CHALLENGES REMAIN

Decision on reopening of schools next week

Magoha hints at earlier reopening, says January date not cast in stone.

In Summary

• The review could see colleges, universities and candidates for KCSE and KCPE exams allowed to resume phased learning from next month.

• In July, the Education ministry announced that schools will not reopen until next year, with KCPE and KCSE exams that take place in November cancelled.

 

Education Cabinet Secretary George Magoha
Education Cabinet Secretary George Magoha
Image: VICTOR IMBOTO

The government will next week announce whether it will reopen schools before January or not, Education CS George Magoha said Monday.

Magoha made the announcement after holding a meeting with stakeholders at the Kenya Institute of Curriculum Development.

The Cabinet Secretary did not disclose the details of the meeting's resolutions, but he reaffirmed the earlier decision to reopen in January is not cast in stone and could change if the number of Covid-19 infections drops.

For any adjustment in the school calendar, Magoha said professional advice and assessment by health experts would be followed.

The review could see colleges, universities and candidates for KCSE and KCPE exams allowed to resume phased learning from next month.

"The President in his last address said that within three weeks there will be a larger stakeholder conference headed by CSs Fred Matiang'i and Mutahi Kagwe which will be held before the 25th of this month," Magoha said.

In July, the Education ministry announced that schools will not reopen until next year. KCPE and KCSE exams that take place in November of each year were cancelled with learners expected in the same class upon reopening.

However, a drop in the number of daily Covid-19 infections has seen stakeholders make an about-turn and seek new exam and reopening dates.

This group includes private school proprietors, headteachers and the Kenya Union of Post Primary Education Teachers.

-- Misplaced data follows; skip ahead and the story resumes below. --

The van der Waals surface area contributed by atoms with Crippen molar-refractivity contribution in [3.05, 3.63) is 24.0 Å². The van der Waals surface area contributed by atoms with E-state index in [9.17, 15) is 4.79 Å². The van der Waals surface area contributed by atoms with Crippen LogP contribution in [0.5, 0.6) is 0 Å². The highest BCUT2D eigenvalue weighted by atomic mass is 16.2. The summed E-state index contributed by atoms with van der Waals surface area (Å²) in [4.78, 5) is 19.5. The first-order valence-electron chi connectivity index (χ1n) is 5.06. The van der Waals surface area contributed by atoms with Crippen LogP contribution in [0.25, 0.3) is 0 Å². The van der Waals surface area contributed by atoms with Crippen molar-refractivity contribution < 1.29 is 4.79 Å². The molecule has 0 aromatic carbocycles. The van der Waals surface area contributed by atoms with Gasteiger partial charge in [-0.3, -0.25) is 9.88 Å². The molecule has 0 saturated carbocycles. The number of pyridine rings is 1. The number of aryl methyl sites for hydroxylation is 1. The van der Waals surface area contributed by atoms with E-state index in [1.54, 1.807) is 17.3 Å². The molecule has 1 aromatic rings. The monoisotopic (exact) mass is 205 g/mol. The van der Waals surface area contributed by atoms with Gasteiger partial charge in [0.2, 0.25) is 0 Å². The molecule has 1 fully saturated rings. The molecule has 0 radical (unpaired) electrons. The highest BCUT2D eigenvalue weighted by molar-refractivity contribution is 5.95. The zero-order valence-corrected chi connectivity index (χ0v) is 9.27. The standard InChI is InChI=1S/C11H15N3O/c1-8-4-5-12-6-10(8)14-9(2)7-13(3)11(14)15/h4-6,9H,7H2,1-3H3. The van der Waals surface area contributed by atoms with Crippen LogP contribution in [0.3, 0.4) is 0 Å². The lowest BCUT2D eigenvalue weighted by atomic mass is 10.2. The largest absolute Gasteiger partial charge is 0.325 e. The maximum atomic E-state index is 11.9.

“We have decided to reactivate the smaller stakeholder groups between now and Saturday to work on the finer details of the proposals that shall be interrogated by this larger stakeholders group and even at that time if I succeed in getting backroom approval then I will tell you what we have decided,” Magoha said

 

President Uhuru Kenyatta is expected to issue new guidelines by the end of this month as part of reopening the economy that has slowed down since March when the first Covid-19 case was recorded.

The Kenya Private Schools Association also wants the KCPE and KCSE exams to be conducted by December.

Proponents of early opening say students will not need to cover the entire syllabus. They say an exam can be customised to cover up to Form 3 work.

Mutheu Kasanga, the Kenya Private Schools Association chairman says the government should provide exams for the period the students have covered.

Although most headteachers support reopening in October, they disagree on early exams and argue that exams at the earliest can be administered at the end of February.

But the Kenya National Union of Teachers faults both reopening before January and early examinations as premature.

Knut secretary general Wilson Sossion says institutions are not ready to reopen, even to accommodate just the candidates.

Magoha said the money to be paid to Board of Management (BoM) teachers and on-teaching staff in public schools has been disbursed although he admitted it was facing delays.

“B0M teachers should actually now have been paid - the bona fide ones and I have said that many times. The Cabinet and the government approved their payments over six weeks ago and that position has not changed,” Magoha said.

The teachers have not been paid since March and the expected stimulus package of Sh10,000 per month will help them cope with the hard pandemic times.

Magoha said the government also allocated Sh1.9 billion for making desks for primary and secondary schools.

The government will be spending Sh3,800 per desk and will use Sh1 billion for the furniture in secondary and Sh900 million for primary schools respectively.